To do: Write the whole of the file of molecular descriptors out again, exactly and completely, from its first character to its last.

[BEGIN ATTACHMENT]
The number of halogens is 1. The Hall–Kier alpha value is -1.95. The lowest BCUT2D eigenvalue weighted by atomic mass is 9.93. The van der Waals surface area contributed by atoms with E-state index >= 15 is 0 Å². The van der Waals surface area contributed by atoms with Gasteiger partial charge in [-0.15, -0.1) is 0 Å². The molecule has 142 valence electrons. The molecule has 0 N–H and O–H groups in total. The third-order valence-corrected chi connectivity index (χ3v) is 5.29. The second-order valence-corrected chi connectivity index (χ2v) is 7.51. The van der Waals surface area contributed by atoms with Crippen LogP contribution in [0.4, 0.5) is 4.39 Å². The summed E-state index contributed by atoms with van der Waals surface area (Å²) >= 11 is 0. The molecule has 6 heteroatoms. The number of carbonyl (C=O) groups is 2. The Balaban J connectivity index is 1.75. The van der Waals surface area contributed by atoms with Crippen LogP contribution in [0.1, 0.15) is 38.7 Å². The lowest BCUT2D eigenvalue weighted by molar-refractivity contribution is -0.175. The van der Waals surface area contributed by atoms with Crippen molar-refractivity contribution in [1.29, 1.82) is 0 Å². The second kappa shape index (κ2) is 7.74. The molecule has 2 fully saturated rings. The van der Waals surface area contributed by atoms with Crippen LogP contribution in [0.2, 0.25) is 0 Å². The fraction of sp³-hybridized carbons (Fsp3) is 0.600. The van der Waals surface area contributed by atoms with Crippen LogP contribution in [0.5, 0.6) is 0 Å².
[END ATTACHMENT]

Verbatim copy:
The number of halogens is 1. The Hall–Kier alpha value is -1.95. The lowest BCUT2D eigenvalue weighted by atomic mass is 9.93. The van der Waals surface area contributed by atoms with E-state index >= 15 is 0 Å². The van der Waals surface area contributed by atoms with Gasteiger partial charge in [-0.15, -0.1) is 0 Å². The molecule has 142 valence electrons. The molecule has 0 N–H and O–H groups in total. The third-order valence-corrected chi connectivity index (χ3v) is 5.29. The second-order valence-corrected chi connectivity index (χ2v) is 7.51. The van der Waals surface area contributed by atoms with Crippen LogP contribution in [0.4, 0.5) is 4.39 Å². The summed E-state index contributed by atoms with van der Waals surface area (Å²) >= 11 is 0. The molecule has 6 heteroatoms. The number of carbonyl (C=O) groups is 2. The Balaban J connectivity index is 1.75. The van der Waals surface area contributed by atoms with Crippen LogP contribution in [0.1, 0.15) is 38.7 Å². The lowest BCUT2D eigenvalue weighted by molar-refractivity contribution is -0.175. The van der Waals surface area contributed by atoms with Crippen molar-refractivity contribution in [1.29, 1.82) is 0 Å². The second kappa shape index (κ2) is 7.74. The molecule has 2 fully saturated rings. The van der Waals surface area contributed by atoms with Crippen LogP contribution in [0.2, 0.25) is 0 Å². The fraction of sp³-hybridized carbons (Fsp3) is 0.600. The van der Waals surface area contributed by atoms with Crippen LogP contribution in [0.5, 0.6) is 0 Å².